Another point of Democratic attack could be taxes. Ryan favors a simplification of the tax code that would eliminate the current structure and create only two new categories of those who would pay 10 percent on the lower end of the income scale and 25 per cent for everyone else, which critics charge would be a boon mainly to high income earners who currently pay a higher rate.
Ryan’s impact on the campaign
Make no mistake, the addition of Paul Ryan to the GOP ticket makes it more likely that the campaign landscape will broaden in the weeks ahead to a much larger and more substantive debate about the direction of the country and the role of the central government. Up until now Romney was determined to run a campaign based on the notion that this year’s election was a referendum on President Obama and his handling of the economy only.
To some extent, Romney and the Republicans were hoping they could do a rerun of the 1980 campaign Reagan ran against unpopular incumbent Jimmy Carter. Reagan capped his one and only debate with Carter by asking, “Are you better off now than you were four years ago?”
But in recent months the effective Obama campaign attack machine has been able to shift the focus to Mitt Romney, his business background, his wealth and what Democrats contend is a sense of detachment from the average voter. New polls right before the Ryan announcement showed Romney trailing the president from 7 to 9 points, an indication that Democratic attacks ads both from the Obama campaign and from various allied so-called “super PACS”, or political action committees, were taking a toll on Romney’s approval ratings and his strategy.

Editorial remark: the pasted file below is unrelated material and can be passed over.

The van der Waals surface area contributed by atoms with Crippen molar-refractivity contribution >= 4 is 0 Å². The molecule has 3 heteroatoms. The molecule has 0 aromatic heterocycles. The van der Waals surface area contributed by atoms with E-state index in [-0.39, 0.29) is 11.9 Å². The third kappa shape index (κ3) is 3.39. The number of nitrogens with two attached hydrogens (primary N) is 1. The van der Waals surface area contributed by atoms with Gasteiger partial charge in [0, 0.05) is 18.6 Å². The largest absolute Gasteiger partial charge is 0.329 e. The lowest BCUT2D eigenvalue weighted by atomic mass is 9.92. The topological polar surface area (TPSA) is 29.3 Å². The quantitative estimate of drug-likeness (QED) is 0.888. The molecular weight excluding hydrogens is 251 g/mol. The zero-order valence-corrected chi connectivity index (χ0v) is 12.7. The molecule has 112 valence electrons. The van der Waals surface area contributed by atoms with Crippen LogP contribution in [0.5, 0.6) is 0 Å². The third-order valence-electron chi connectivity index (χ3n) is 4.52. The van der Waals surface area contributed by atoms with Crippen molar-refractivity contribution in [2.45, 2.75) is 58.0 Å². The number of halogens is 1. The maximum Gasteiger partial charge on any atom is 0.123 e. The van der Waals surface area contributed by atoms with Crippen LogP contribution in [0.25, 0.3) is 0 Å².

Ryan’s addition to the Republican ticket now makes it more likely the debate will revolve around big ideas — the role of government, how to save and transform the popular Medicare program, and most importantly, what direction do people want the country to go in for the next four years.
Do they want to stay with the government-heavy Obama approach, or take a chance on returning to a more Reagan-Bush-like approach where the private sector is emphasized and the role of government is diminished?
(Mitt Romney announced Paul Ryan as his running mate at a rally in Virginia on August 11, photo by James B Currie/flickr.com)